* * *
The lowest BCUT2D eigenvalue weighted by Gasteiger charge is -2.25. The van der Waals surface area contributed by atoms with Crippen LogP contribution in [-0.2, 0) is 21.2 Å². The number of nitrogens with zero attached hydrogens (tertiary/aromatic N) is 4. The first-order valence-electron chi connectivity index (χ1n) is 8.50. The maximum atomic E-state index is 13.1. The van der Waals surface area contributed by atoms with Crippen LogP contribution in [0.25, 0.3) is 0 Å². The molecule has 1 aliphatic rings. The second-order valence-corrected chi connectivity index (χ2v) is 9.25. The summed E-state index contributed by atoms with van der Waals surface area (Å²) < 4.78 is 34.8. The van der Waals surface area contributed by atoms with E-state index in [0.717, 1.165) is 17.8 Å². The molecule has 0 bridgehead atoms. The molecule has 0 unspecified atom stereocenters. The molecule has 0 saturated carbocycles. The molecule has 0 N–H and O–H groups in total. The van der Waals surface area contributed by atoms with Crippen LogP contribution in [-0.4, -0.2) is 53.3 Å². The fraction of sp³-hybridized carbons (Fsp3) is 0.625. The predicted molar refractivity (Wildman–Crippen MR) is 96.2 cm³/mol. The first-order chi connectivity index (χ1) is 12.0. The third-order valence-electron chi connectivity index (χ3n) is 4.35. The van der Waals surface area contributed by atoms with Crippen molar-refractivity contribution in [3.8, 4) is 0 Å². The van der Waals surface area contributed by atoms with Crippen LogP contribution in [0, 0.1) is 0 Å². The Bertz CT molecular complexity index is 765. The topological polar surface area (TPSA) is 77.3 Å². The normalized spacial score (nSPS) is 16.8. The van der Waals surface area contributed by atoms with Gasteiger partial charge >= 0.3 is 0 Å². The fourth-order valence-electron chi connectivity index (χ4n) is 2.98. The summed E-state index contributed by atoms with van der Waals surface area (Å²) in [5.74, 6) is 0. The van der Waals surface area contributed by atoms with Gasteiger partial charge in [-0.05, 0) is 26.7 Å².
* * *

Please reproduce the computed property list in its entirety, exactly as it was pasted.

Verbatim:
The lowest BCUT2D eigenvalue weighted by Gasteiger charge is -2.25. The van der Waals surface area contributed by atoms with Crippen LogP contribution in [-0.2, 0) is 21.2 Å². The number of nitrogens with zero attached hydrogens (tertiary/aromatic N) is 4. The first-order valence-electron chi connectivity index (χ1n) is 8.50. The maximum atomic E-state index is 13.1. The van der Waals surface area contributed by atoms with Crippen LogP contribution in [0.25, 0.3) is 0 Å². The molecule has 1 aliphatic rings. The second-order valence-corrected chi connectivity index (χ2v) is 9.25. The summed E-state index contributed by atoms with van der Waals surface area (Å²) < 4.78 is 34.8. The van der Waals surface area contributed by atoms with E-state index in [0.717, 1.165) is 17.8 Å². The molecule has 0 bridgehead atoms. The molecule has 0 unspecified atom stereocenters. The molecule has 0 saturated carbocycles. The molecule has 0 N–H and O–H groups in total. The van der Waals surface area contributed by atoms with Crippen LogP contribution in [-0.4, -0.2) is 53.3 Å². The fraction of sp³-hybridized carbons (Fsp3) is 0.625. The predicted molar refractivity (Wildman–Crippen MR) is 96.2 cm³/mol. The first-order chi connectivity index (χ1) is 12.0. The third-order valence-electron chi connectivity index (χ3n) is 4.35. The van der Waals surface area contributed by atoms with Crippen molar-refractivity contribution in [3.8, 4) is 0 Å². The van der Waals surface area contributed by atoms with Crippen LogP contribution in [0, 0.1) is 0 Å². The Bertz CT molecular complexity index is 765. The topological polar surface area (TPSA) is 77.3 Å². The normalized spacial score (nSPS) is 16.8. The van der Waals surface area contributed by atoms with Gasteiger partial charge >= 0.3 is 0 Å². The fourth-order valence-electron chi connectivity index (χ4n) is 2.98. The summed E-state index contributed by atoms with van der Waals surface area (Å²) in [5.74, 6) is 0. The van der Waals surface area contributed by atoms with Gasteiger partial charge in [-0.05, 0) is 26.7 Å².